But it wouldn’t be Siri Hustvedt if she stopped there. She goes far beyond her illness and so, in the end, this book is less about a symptom than about the mind as a whole. She also writes at length about migraine and different ways of perceiving the world. About memory and imagination.

When I read a novel, I see it, and later, I remember the images I invented for the book. Some of these images are borrowed from intimate places in my own life. Others, I suspect, are taken from movies or pictures in books and paintings I’ve seen.

She also writes about mysticism, Merleau-Ponty, Simone de Beauvoir, Freud and mixes all kind of views and theories.

At the end she has explored numerous things but still doesn’t know what she really has.

The Shaking Woman describes one woman’s intellectual journey that starts with a symptom and ends with an exploration of all sorts of disciplines, theories and views on consciousness. It seems as if the inconspicuous sounding word “nerves” was a little door that Hustvedt opened to enter a huge, huge landscape. I’m glad I took the journey with her.

15 thoughts on “Siri Hustvedt: The Shaking Woman or A History of My Nerves (2010)

  1. I like your allusion to “nerves” as being considered as a feminine disease, like migraine. I wonder how many of various faintnesses experienced by women were due to clothing. (corset…) I remember Mrs Bennet and her poor nerves. It also reminded me The Yellow Wall Paper and The Bell Jar.

    But “Marcel Proust” is the first thing I thought of while reading you post. The body is a fortress where his mind lives. This idea is somewhere in Le Temps Retrouvé. (Strange that I remember this so many years later)Proust for what you say about memory and imagination too. Le Temps Retrouvé was one of my favourite books of In Search of Lost Time.Then I thought of Bergson and his theories on Time (well understood by Proust but too complicated for my poor mind)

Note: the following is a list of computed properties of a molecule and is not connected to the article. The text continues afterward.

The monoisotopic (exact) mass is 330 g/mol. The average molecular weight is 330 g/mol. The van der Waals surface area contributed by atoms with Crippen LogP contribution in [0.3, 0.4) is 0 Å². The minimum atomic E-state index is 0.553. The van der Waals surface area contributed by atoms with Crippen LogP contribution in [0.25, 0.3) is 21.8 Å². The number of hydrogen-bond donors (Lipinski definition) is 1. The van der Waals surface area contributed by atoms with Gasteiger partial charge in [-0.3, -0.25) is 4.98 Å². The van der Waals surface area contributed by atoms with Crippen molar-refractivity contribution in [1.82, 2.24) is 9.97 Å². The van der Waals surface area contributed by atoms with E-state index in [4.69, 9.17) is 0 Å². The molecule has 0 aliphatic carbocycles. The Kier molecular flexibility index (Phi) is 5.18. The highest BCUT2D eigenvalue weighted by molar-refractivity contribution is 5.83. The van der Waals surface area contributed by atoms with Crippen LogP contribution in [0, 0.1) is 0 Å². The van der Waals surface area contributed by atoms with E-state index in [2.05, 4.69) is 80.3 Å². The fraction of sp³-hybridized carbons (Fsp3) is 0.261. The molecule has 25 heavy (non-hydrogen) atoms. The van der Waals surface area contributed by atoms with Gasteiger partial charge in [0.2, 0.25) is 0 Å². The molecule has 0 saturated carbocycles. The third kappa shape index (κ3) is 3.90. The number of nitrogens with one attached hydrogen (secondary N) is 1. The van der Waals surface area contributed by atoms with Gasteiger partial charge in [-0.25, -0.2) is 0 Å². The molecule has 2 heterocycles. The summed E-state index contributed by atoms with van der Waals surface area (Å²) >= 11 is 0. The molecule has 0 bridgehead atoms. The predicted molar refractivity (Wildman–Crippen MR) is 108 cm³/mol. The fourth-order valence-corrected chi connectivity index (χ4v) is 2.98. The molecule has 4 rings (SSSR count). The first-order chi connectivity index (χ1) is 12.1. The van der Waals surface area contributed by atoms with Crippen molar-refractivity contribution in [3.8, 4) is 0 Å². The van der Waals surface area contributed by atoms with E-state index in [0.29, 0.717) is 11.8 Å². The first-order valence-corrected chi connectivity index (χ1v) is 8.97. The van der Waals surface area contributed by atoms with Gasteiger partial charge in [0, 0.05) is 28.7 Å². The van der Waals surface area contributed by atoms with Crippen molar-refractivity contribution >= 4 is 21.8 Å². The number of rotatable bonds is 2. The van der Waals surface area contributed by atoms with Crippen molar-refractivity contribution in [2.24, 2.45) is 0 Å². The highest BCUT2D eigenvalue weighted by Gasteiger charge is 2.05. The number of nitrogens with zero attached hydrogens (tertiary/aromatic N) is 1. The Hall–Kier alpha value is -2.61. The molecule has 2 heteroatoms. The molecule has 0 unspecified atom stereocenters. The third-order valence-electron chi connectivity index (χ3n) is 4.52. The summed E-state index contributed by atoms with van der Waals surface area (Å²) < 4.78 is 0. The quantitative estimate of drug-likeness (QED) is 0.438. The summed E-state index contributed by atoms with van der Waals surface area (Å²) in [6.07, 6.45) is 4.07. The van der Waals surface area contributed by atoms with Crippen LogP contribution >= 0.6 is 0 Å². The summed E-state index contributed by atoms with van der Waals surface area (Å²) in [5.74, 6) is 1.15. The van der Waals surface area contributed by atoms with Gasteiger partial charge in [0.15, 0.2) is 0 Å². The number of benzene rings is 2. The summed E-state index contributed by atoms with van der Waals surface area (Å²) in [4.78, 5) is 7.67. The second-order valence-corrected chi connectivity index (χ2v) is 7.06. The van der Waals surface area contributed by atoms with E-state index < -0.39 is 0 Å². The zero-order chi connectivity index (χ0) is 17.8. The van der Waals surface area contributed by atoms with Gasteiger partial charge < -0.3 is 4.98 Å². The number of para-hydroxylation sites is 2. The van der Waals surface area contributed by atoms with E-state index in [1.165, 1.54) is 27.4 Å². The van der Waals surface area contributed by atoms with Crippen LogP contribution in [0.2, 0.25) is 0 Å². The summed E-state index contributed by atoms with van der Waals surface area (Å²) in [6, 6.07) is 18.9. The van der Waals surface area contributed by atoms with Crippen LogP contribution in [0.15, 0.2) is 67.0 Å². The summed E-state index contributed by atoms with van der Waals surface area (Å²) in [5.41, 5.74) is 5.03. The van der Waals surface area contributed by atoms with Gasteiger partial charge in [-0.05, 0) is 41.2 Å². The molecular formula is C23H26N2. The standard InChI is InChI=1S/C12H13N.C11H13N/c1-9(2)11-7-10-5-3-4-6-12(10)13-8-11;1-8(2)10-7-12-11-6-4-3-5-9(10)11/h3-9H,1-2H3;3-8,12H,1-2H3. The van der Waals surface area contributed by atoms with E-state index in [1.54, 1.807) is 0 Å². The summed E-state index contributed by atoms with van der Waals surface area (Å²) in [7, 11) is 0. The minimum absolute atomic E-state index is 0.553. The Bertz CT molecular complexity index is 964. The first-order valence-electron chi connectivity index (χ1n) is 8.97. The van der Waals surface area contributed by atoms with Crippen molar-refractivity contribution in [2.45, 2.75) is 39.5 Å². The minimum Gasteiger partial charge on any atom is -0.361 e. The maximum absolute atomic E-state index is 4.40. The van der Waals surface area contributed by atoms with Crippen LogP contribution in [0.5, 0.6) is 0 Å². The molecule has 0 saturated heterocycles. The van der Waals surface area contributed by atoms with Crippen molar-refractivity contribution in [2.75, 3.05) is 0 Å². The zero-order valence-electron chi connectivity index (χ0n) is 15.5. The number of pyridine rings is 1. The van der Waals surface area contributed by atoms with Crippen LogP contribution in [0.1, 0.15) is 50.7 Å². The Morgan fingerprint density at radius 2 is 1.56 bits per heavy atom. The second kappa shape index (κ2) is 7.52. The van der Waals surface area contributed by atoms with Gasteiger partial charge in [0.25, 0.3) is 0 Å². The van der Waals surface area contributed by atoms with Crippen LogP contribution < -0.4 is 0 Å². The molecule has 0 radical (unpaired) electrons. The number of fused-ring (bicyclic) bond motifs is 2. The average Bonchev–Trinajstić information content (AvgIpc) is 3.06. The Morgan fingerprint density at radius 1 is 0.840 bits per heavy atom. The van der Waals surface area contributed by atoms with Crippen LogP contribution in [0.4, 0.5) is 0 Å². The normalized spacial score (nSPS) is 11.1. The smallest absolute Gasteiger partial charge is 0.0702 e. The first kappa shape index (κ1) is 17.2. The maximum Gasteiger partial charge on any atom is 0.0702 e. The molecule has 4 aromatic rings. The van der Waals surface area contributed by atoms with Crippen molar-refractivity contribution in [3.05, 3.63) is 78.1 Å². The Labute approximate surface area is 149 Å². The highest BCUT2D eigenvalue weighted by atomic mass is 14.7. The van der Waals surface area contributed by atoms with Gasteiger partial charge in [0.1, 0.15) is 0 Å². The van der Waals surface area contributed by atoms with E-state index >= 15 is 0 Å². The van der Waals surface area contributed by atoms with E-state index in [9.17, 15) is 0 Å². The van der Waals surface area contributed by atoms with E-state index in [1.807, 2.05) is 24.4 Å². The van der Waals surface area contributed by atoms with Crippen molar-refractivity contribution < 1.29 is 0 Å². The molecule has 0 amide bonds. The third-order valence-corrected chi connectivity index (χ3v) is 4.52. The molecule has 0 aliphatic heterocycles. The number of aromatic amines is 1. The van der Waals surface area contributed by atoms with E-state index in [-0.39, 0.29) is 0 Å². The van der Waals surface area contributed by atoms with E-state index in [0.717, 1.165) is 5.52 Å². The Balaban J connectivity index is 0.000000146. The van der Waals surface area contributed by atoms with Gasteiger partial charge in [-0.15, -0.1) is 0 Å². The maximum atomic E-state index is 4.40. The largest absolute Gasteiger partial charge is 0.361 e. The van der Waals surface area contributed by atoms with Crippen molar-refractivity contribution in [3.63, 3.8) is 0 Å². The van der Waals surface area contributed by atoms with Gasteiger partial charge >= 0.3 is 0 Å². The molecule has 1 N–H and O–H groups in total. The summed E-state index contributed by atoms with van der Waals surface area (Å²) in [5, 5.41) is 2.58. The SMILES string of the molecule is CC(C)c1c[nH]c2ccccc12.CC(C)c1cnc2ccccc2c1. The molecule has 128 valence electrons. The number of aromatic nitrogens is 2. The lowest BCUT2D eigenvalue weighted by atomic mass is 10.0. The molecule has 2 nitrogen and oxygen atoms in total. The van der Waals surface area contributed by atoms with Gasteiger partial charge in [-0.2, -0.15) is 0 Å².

And then I thought of Mme Hulot (La Cousine Bette) who suffers from a “trembling” that will never go away after a shock, I don’t remember which one considering the rain of misery that pours down on her.

    • Yes, exactly, that’s what she looks at, the linking of “nerves” to women. Never heard a man mention it (migraine yes, though). For many years, I guess centuries even, this was an appropriate excuse and explanation for all sorts of things, like migraine too. I’m not sure that all the women saying they had a migraine really had one. My mother always mentioned her nerves. Of course it was nervous, but the term meant so much more. It was like a weapon. Like Mrs Bennett, a means to dominate others. But it can also be the weapon of the helpless. I suffer from migraine, not as much as I used too, but still do and also suffered from a weird chronic desease that wasn’t diagnosed and – thank good – just sort of disappeared. There is a certain predisposition to migraine that goes hand in hand with other things and a hightened sensitivity. It can be challenging to cope. I don’t rememeber that detail in La Cousin Bette. Proust didn’t suffer from migraines, did he?

      • I agree, nerves have been used as an excuse and a good pretext to maintain women in a state of children. Some women probably did some harm to their gender by playing with the “nerve excuse”. I guess our hormones do have ups and downs and influence our mood but not as much as it has been said.